Nanotechnology Now

Our NanoNews Digest Sponsors

Heifer International

Wikipedia Affiliate Button

Home > Press > Nano-Cone Textures Generate Extremely "Robust" Water-Repellent Surfaces: Surfaces with differently shaped nanoscale textures may yield improved materials for applications in transportation, energy, and diagnostics

Side view scanning electron microscope image of a silicon surface textured with (a) cylindrical pillars and (b) nanocones.
Side view scanning electron microscope image of a silicon surface textured with (a) cylindrical pillars and (b) nanocones.

Abstract:
When it comes to designing extremely water-repellent surfaces, shape and size matter. That's the finding of a group of scientists at the U.S. Department of Energy's Brookhaven National Laboratory, who investigated the effects of differently shaped, nanoscale textures on a material's ability to force water droplets to roll off without wetting its surface. These findings and the methods used to fabricate such materials-published online October 21, 2013, in Advanced Materials-are highly relevant for a broad range of applications where water-resistance is important, including power generation and transportation.



High-speed video of droplets bouncing off a surface textured with nanocones.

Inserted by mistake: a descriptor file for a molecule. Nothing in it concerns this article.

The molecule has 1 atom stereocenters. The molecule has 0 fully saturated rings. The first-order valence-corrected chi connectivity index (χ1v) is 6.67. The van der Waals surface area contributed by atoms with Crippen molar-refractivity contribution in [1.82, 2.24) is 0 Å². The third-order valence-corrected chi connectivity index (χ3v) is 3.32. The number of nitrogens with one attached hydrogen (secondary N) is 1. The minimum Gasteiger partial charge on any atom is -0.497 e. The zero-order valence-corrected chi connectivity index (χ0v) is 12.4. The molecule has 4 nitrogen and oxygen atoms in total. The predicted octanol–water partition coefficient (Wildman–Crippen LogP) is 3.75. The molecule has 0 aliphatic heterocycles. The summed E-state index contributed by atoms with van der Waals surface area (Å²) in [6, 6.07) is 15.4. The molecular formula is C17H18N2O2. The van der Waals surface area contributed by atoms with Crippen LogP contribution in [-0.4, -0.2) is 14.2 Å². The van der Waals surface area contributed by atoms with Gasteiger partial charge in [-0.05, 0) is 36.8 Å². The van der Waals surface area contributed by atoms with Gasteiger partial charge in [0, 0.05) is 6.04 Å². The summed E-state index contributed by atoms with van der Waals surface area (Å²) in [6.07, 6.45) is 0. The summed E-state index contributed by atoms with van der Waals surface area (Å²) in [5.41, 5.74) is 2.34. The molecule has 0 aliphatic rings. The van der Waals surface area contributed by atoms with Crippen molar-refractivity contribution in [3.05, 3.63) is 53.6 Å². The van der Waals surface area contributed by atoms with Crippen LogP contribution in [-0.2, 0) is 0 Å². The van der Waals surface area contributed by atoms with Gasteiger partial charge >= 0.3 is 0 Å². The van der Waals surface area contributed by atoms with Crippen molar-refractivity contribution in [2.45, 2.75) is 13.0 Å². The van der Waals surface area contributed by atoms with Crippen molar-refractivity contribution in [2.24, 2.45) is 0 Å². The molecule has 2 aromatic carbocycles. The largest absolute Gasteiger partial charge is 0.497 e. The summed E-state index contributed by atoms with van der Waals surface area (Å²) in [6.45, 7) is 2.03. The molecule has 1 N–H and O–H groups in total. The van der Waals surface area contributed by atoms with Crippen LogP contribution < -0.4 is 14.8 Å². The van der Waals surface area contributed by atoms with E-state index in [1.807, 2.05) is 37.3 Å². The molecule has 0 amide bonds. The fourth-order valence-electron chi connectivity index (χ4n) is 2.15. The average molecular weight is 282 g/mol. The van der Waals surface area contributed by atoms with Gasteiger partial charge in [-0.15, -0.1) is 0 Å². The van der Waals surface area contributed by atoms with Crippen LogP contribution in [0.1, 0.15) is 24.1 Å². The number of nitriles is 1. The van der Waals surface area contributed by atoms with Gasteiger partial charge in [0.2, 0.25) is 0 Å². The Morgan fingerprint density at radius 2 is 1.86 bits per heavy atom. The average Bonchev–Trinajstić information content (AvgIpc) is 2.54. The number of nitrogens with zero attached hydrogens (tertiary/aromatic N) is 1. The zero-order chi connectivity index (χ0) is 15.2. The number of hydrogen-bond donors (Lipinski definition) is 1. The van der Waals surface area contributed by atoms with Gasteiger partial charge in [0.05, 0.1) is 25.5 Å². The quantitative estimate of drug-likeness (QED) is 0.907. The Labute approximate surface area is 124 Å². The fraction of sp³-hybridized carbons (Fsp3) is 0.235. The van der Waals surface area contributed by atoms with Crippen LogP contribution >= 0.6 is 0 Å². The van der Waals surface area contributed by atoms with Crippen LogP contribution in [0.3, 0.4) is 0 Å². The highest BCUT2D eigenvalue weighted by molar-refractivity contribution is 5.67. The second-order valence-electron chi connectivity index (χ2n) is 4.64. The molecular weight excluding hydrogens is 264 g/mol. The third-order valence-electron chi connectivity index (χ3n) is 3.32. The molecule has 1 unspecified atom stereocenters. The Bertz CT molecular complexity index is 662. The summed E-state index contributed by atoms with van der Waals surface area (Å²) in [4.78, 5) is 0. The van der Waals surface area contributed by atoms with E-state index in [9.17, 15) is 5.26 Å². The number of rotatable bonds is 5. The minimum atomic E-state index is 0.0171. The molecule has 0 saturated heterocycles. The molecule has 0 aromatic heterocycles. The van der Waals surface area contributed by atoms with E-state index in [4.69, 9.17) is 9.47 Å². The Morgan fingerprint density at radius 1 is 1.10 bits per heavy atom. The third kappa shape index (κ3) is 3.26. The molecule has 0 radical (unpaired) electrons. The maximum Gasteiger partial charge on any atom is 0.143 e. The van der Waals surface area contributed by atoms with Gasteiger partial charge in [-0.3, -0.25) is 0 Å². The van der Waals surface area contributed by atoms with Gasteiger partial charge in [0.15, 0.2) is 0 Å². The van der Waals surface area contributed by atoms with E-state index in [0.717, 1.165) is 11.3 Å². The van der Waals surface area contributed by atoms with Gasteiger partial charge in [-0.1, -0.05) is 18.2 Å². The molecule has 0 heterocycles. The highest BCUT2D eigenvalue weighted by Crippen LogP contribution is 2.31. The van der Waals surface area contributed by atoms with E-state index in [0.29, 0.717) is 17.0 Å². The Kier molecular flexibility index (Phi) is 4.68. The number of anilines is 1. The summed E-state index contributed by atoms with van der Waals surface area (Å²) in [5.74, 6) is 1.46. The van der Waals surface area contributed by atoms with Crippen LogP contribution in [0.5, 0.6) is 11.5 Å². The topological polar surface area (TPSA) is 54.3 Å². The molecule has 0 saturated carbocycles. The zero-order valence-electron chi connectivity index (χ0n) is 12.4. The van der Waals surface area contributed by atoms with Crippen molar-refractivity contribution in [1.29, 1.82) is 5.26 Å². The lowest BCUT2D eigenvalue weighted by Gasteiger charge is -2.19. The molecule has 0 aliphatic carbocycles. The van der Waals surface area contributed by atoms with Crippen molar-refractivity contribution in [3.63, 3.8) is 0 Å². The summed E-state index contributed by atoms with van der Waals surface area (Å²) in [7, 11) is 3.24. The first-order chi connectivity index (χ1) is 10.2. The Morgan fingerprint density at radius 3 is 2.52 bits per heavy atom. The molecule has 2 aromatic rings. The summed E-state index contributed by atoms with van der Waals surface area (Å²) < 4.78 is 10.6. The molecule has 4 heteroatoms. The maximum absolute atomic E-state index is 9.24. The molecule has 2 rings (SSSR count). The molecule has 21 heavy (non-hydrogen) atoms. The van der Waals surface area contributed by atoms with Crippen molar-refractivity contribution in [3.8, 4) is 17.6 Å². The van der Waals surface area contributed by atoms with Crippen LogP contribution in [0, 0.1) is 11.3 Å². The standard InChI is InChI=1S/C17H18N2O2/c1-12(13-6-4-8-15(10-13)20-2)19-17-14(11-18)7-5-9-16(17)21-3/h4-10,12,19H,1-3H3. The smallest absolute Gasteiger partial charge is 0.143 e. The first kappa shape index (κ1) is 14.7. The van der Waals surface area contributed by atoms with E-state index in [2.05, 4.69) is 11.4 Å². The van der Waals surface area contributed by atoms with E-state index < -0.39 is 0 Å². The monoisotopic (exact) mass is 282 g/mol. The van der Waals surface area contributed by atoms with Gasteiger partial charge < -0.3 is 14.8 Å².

Nano-Cone Textures Generate Extremely "Robust" Water-Repellent Surfaces: Surfaces with differently shaped nanoscale textures may yield improved materials for applications in transportation, energy, and diagnostics

Upton, NY | Posted on October 21st, 2013

"The idea that microscopic textures can impart a material with water-repellent properties has its origins in nature," explained Brookhaven physicist and lead author Antonio Checco. "For example, the leaves of lotus plants and some insects' exoskeletons have tiny-scale texturing designed to repel water by trapping air. This property, called 'superhydrophobicity' (or super-water-hating), enables water droplets to easily roll off, carrying dirt particles along with them."

Mimicking this self-cleaning mechanism of nature is relevant for a wide range of applications, such as non-fouling, anti-icing, and antibacterial coatings. However, engineered superhydrophobic surfaces often fail under conditions involving high temperature, pressure, and humidity-such as automotive and aircraft windshields and steam turbine power generators-when the air trapped in the texture can be prone to escape. So scientists have been looking for schemes to improve the robustness of these surfaces by delaying or preventing air escape.

Creating nanoscale textures